claimant was involved in an automobile accident in March, 1983, 
 
         requiring sutures to his lip.  He notes that claimant complained 
 
         of back pain within three weeks after this accident and was 
 
         treated by Dr. Reinwein.  The records of Dr. Reinwein do not 
 
         reflect any treatment of claimant in the spring of 1983.  
 
         According to the billing sheet of October 12, claimant was 
 
         treated by Dr. Reinwein for complaints of lumbar problems in 
 
         March, 1984 and May, 1984.  There is no record of any other 
 

 
         
 
         
 
         
 
         GARRETT V. CATERPILLAR TRACTOR COMPANY
 
         Page   5
 
         
 
         
 
         treatment by Dr. Reinwein until October, 1984.  In his 
 
         deposition, Dr. Reinwein testified that his causal connection 
 
         opinions were based upon an assumption that claimant was pain 
 
         free in the year prior to the alleged work injury.
 
         
 
              Claimant testified that before working for CAT he was 
 
         employed in various jobs such as laborer, grinder, warehouseman 
 
         and assembler in a manufacturing environment.  Claimant also 
 
         worked for approximately 10 months as a meat packer.  All of this 
 
         work required heavy or repetitive lifting and bending.  For a 
 
         short time claimant was a manager/trainee at a McDonald's 
 
         hamburger franchise but claimant testified that this attempted 
 
         employment proved unsuccessful after two or three months.
 
         
 
              Claimant currently is in his early thirties and has a high 
 
         school education.  Claimant was articulate at the hearing and 
 
         appeared to possess at least average intelligence.
 
         
 
              Claimant's appearance and demeanor at the hearing indicated 
 
         that he was testifying in a candid and truthful manner.
 
         
 
                       APPLICABLE LAW AND ANALYSIS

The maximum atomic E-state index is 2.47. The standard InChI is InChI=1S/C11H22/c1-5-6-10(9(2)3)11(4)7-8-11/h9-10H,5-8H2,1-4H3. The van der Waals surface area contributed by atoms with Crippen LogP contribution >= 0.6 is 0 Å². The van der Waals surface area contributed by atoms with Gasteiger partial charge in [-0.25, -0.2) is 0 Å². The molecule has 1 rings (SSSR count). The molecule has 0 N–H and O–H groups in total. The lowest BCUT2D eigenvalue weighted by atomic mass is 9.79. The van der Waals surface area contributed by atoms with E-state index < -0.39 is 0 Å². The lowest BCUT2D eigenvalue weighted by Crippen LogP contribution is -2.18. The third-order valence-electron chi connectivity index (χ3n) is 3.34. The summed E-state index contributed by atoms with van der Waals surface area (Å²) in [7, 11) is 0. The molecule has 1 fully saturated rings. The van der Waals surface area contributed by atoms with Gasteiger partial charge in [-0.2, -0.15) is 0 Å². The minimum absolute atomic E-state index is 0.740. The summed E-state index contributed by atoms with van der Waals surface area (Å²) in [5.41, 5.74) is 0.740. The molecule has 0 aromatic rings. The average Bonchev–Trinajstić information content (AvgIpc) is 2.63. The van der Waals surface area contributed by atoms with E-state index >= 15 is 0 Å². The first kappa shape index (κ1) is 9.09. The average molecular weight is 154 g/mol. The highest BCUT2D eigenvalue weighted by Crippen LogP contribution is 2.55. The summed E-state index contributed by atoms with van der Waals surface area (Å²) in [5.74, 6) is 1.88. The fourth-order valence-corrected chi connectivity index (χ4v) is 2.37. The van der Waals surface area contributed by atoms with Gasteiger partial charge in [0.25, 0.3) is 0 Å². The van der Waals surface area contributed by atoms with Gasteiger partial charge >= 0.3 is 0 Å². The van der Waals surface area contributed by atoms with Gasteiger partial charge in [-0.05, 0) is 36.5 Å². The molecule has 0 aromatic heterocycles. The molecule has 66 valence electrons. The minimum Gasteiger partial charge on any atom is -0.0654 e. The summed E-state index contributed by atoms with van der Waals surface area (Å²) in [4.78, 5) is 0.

I.  Claimant has the burden of proving by a preponderance of 
 
         the evidence that claimant received an injury which arose out, of 
 
         and in the course of employment.  The words "out of" refer to the 
 
         cause or source of the injury.  The words "in the course of" 
 
         refer to the time and place and circumstances of the injury.  
 
         See Cedar Rapids Community Sch. v. Cady, 278 N.W.2d 298 (Iowa 
 
         1979); Crowe v. DeSoto Consol. Sch. Dist., 246 Iowa 402, 68 
 
         N.W.2d 63 (1955).  An employer takes an employee subject to any 
 
         active of dormant health impairments, and a work connected injury 
 
         which more than slightly aggravates the condition is considered 
 
         to be a personal injury.  Ziegler v. United States Gypsum Co., 
 
         252 Iowa 613, 620, 106 N.W.2d 591 (1960) and cases cited 
 
         therein.
 
         
 
              In the case sub judice, claimant's testimony was not really 
 
         controverted by the testimony of March and his supervisor.  
 
         Defendant's witnesses only testified that they could not remember 
 
         the specific events as described by claimant.  Due to the lapse 
 
         of time since the injury, a failure to recall the specific events 
 
         is not significant.  What is significant, however, is that March 
 
         did remember that claimant had informed her of the injury.  Also, 
 
         the medical department records verify claimant's story that he